Joseph Brean, National Post (Toronto), August 15, 2010
Paul Fromm’s efforts to rouse public opinion against the Tamil migrant ship began last month from his home in Ontario, with impassioned messages posted to Stormfront.org, the Florida-based neo-Nazi website of which he is a “sustaining member” and radio host.
It continued last week in Calgary, when he led a group of Aryan Guard skinheads to Citizenship and Immigration Minister Jason Kenney’s constituency office, and so terrified the receptionist that she locked the door and would not accept Mr. Fromm’s delivery of a letter until police arrived.
But for Canada’s best known racist agitator, things did not really get going until he reached the Pacific shore at Esquimalt, B.C., on Saturday, where the boat was docked.
There, accompanied by Doug Christie–famous as the go-to civil liberties lawyer for every top Canadian racist of the last 30 years–Mr. Fromm got himself front and centre on the national weekend news, flanked by his small group of two dozen protesters.
Mr. Fromm, whose license to teach high school in Ontario was revoked in 2007 for his activism against non-white immigration and ties to groups like the defunct neo-Nazi Heritage Front, appeared in reports by three major news outlets, identified only as the leader of a group called “Canada First,” or “Canada First Immigration Reform Committee.”
“If we do need immigrants, the public opinion polls show that the majority of Canadians don’t want the ethnic balance upset,” Mr. Fromm said, according to the Toronto Star story.
The media exposure for his message recalls an episode in 2008, when Fox News was criticized by a U.S. anti-hate group, the Southern Poverty Law Center, for allowing Mr. Fromm to appear as a “free speech activist.”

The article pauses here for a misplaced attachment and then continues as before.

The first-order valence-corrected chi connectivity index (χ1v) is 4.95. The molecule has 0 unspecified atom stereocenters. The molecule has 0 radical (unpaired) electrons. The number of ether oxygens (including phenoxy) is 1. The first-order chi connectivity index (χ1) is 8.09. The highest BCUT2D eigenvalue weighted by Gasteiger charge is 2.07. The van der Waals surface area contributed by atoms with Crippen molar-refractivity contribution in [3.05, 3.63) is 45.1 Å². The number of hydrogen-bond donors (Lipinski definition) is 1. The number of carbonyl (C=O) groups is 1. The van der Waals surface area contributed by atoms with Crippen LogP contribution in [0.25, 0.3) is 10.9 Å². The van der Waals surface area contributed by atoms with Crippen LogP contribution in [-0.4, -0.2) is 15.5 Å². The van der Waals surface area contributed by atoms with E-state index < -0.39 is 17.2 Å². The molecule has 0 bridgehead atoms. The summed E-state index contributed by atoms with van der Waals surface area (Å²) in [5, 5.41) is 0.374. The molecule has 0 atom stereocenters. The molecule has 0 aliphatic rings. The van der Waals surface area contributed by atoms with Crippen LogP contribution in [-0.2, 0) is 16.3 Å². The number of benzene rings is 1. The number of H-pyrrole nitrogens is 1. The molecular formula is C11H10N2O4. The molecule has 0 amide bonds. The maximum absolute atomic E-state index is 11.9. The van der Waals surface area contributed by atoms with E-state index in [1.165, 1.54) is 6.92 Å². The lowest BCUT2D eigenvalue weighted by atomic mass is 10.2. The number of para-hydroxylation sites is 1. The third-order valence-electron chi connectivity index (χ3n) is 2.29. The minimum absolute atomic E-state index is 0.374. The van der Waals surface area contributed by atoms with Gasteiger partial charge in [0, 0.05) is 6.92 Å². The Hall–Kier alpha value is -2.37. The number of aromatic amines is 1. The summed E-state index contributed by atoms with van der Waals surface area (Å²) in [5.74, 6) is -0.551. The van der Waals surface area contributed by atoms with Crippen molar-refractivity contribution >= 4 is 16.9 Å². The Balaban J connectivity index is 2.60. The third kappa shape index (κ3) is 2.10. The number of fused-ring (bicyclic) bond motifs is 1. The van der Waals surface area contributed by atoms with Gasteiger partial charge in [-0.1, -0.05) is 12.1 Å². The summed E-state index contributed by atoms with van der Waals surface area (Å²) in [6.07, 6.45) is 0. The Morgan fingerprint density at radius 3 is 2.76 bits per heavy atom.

Fox News is one thing, but to score prominent coverage offering comment on a national refugee crisis to the Toronto Star, Canadian Press, and CTV indicates that Mr. Fromm’s nose for media is especially refined.
No outlet responded to requests for comment.
Mr. Fromm said he was “pleasantly surprised at the amount of press interest.”
“I did find it unusual,” he said. “I took it to mean that some of the journalists have actually gone to journalism school.”
The Victoria Times-Colonist reported on the protest and identified Mr. Fromm as a “white supremacist.”
The others are not the first media outlets to be fooled in this way. On the surface, “immigration reform” has the same kind of naive appeal as “historical revisionism,” a euphemism for Holocaust denial, and a field in which Mr. Fromm is highly regarded as a free speech champion.
Dressed as he was in a suit and tie on a sunny summer’s day, Mr. Fromm made an obviously professional spokesman for the media pack. His manner is typical of the public pose struck by other elder statesmen of Canadian racism, such as Don Andrews, a fellow traveller back to university days in Toronto, whose conviction for the wilful promotion of hatred against blacks and Jews was upheld in 1990 at the Supreme Court of Canada. Mr. Andrews has a similar attention-grabbing prank of getting municipal governments across Canada to declare “European Heritage Week,” without realizing that the sponsoring organization, his Nationalist Party of Canada, is explicitly white supremacist.
It is a winning strategy, to put a genteel face on racism for the unsuspecting public, as Jared Taylor of American Renaissance discovered in Halifax in 2007, when he challenged an unwitting Black studies professor to debate him on multiculturalism, then basked in media coverage when the professor realized he was an avowed racist, and cancelled.
In the case of the Tamil migrants, all Mr. Fromm had to do to seize the spotlight as a voice of dissent was to gather a few people on a roadside outside of Victoria, B.C., and just start talking.
“The only way to really do something about people smuggling is to make sure that if you come in through the back door illegitimately like this, you don’t get in,” he said in the CTV report. For balance, his remarks were followed by the more welcoming sentiments of a group of native women from a nearby reserve.
For the modern “immigration reform” activist, that is how to play the publicity game–think like the media, get to the scene, and get on camera. And if success if measured by exposure, it is also how to win.
“I’ll talk to anybody,” Mr. Fromm said.
[Editor’s Note: An earlier story on the influx of Tamil immigrants to Canada can be read here.]